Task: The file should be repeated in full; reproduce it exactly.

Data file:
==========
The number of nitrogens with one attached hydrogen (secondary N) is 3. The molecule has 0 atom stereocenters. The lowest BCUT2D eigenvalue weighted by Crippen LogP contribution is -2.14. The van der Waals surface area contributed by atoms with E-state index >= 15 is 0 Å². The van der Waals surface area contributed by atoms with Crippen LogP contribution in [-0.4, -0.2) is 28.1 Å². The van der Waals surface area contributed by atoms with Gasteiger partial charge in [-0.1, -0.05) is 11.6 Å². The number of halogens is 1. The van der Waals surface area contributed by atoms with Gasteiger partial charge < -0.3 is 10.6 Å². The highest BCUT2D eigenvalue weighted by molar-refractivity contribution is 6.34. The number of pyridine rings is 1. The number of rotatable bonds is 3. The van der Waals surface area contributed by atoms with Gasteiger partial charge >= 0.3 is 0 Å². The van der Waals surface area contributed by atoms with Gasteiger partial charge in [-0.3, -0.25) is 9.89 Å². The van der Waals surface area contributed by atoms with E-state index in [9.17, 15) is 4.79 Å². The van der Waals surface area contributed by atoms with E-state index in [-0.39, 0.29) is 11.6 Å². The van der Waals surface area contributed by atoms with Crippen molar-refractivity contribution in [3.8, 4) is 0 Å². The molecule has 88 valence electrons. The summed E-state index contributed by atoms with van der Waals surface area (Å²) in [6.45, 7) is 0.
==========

The number of nitrogens with one attached hydrogen (secondary N) is 3. The molecule has 0 atom stereocenters. The lowest BCUT2D eigenvalue weighted by Crippen LogP contribution is -2.14. The van der Waals surface area contributed by atoms with E-state index >= 15 is 0 Å². The van der Waals surface area contributed by atoms with Crippen LogP contribution in [-0.4, -0.2) is 28.1 Å². The van der Waals surface area contributed by atoms with Gasteiger partial charge in [-0.1, -0.05) is 11.6 Å². The number of halogens is 1. The van der Waals surface area contributed by atoms with Gasteiger partial charge < -0.3 is 10.6 Å². The highest BCUT2D eigenvalue weighted by molar-refractivity contribution is 6.34. The number of pyridine rings is 1. The number of rotatable bonds is 3. The van der Waals surface area contributed by atoms with Gasteiger partial charge >= 0.3 is 0 Å². The van der Waals surface area contributed by atoms with Gasteiger partial charge in [-0.3, -0.25) is 9.89 Å². The van der Waals surface area contributed by atoms with E-state index in [9.17, 15) is 4.79 Å². The van der Waals surface area contributed by atoms with E-state index in [-0.39, 0.29) is 11.6 Å². The van der Waals surface area contributed by atoms with Crippen molar-refractivity contribution in [3.8, 4) is 0 Å². The molecule has 88 valence electrons. The summed E-state index contributed by atoms with van der Waals surface area (Å²) in [6.45, 7) is 0.